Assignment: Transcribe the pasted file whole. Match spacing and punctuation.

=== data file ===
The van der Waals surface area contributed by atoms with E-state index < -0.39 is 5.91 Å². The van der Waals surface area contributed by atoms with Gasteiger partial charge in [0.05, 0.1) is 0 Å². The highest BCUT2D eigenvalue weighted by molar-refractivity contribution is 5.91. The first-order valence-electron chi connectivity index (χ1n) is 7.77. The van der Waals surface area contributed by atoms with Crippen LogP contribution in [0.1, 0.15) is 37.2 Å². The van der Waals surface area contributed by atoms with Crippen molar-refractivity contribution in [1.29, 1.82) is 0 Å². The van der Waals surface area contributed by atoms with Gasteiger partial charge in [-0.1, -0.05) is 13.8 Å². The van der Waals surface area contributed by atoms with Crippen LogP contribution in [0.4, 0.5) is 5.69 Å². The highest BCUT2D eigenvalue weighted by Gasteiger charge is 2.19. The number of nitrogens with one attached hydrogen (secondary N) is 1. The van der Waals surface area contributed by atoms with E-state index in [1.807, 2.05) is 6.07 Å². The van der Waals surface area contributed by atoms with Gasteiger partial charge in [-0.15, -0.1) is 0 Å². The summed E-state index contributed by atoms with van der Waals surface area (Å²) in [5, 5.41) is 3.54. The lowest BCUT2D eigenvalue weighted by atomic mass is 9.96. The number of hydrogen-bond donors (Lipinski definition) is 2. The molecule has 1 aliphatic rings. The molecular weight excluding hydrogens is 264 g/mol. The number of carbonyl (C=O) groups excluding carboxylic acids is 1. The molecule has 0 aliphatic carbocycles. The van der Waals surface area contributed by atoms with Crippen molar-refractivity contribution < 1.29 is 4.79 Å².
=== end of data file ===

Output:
The van der Waals surface area contributed by atoms with E-state index < -0.39 is 5.91 Å². The van der Waals surface area contributed by atoms with Gasteiger partial charge in [0.05, 0.1) is 0 Å². The highest BCUT2D eigenvalue weighted by molar-refractivity contribution is 5.91. The first-order valence-electron chi connectivity index (χ1n) is 7.77. The van der Waals surface area contributed by atoms with Crippen LogP contribution in [0.1, 0.15) is 37.2 Å². The van der Waals surface area contributed by atoms with Crippen molar-refractivity contribution in [1.29, 1.82) is 0 Å². The van der Waals surface area contributed by atoms with Gasteiger partial charge in [-0.1, -0.05) is 13.8 Å². The van der Waals surface area contributed by atoms with Crippen LogP contribution in [0.4, 0.5) is 5.69 Å². The highest BCUT2D eigenvalue weighted by Gasteiger charge is 2.19. The number of nitrogens with one attached hydrogen (secondary N) is 1. The van der Waals surface area contributed by atoms with E-state index in [1.807, 2.05) is 6.07 Å². The van der Waals surface area contributed by atoms with Gasteiger partial charge in [-0.15, -0.1) is 0 Å². The summed E-state index contributed by atoms with van der Waals surface area (Å²) in [5, 5.41) is 3.54. The lowest BCUT2D eigenvalue weighted by atomic mass is 9.96. The number of hydrogen-bond donors (Lipinski definition) is 2. The molecule has 1 aliphatic rings. The molecular weight excluding hydrogens is 264 g/mol. The number of carbonyl (C=O) groups excluding carboxylic acids is 1. The molecule has 0 aliphatic carbocycles. The van der Waals surface area contributed by atoms with Crippen molar-refractivity contribution < 1.29 is 4.79 Å².